Human land-use changes leading to widespread erosion and gully incision have been well studied, but the effects that erosion and sediment mixing, which accompany the deposition of post-(European) settlement alluvium (PSA), have in valley bottoms and wetlands receive considerably less attention. PSA overlying pre-disturbance swampy meadow (SM) wetland sediments is commonly exposed along incised stream channel gully walls throughout the south-eastern Australian Tablelands, providing an ideal setting in which to assess and understand better how PSA deposition affects valley bottoms and the wetland environments that often occupy them. Portable optically stimulated luminescence (pOSL) reader data were measured on bulk sediment samples from SM-PSA stratigraphies at 16 locations throughout the south-eastern Australian Tablelands to assess the effects of erosion and sediment mixing at the SM-PSA boundary. Trends of pOSL data with depth at each profile were used in conjunction with visual profile descriptions to identify the stratigraphic boundary between SM and PSA sediment and to infer the degree of valley bottom erosion and sediment mixing during PSA deposition. At most sites, SM sediments experienced minimal, if any, disturbance during PSA deposition, and we refer to these as non-eroded sites. Many sites, however, experienced a significant degree of erosion and sediment mixing – eroded sites – often corresponding to visually diffuse sedimentary boundaries between the two stratigraphic units. Our findings demonstrate that SM landscapes in the Tablelands can be preserved with minimal disturbance under PSA at non-eroded sites and are preserved beneath a mixing zone at all eroded sites.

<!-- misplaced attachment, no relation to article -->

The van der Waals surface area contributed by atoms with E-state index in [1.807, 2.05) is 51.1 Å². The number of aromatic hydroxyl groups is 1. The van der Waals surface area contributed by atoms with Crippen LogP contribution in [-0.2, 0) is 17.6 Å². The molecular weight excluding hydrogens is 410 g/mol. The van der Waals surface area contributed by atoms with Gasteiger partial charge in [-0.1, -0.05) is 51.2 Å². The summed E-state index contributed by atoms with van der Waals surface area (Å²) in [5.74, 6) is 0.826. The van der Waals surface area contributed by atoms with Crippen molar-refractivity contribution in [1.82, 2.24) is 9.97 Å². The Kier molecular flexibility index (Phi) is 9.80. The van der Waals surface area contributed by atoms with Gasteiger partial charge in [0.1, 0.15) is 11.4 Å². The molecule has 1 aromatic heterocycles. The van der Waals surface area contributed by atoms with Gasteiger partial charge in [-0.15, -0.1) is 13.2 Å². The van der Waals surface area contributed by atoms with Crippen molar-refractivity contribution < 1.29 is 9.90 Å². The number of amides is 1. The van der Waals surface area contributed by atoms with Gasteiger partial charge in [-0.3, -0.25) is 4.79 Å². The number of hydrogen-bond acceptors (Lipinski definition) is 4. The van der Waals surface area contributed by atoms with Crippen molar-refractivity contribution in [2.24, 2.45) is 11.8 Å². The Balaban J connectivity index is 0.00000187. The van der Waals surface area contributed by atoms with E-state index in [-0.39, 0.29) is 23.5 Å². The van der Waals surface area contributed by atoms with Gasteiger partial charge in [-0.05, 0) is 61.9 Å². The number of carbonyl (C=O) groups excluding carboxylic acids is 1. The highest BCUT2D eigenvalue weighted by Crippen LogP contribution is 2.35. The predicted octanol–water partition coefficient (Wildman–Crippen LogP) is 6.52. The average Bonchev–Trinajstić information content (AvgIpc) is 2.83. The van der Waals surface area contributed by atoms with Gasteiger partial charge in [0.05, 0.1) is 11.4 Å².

- optically stimulated luminescence
- portable OSL reader
- preserved landscapes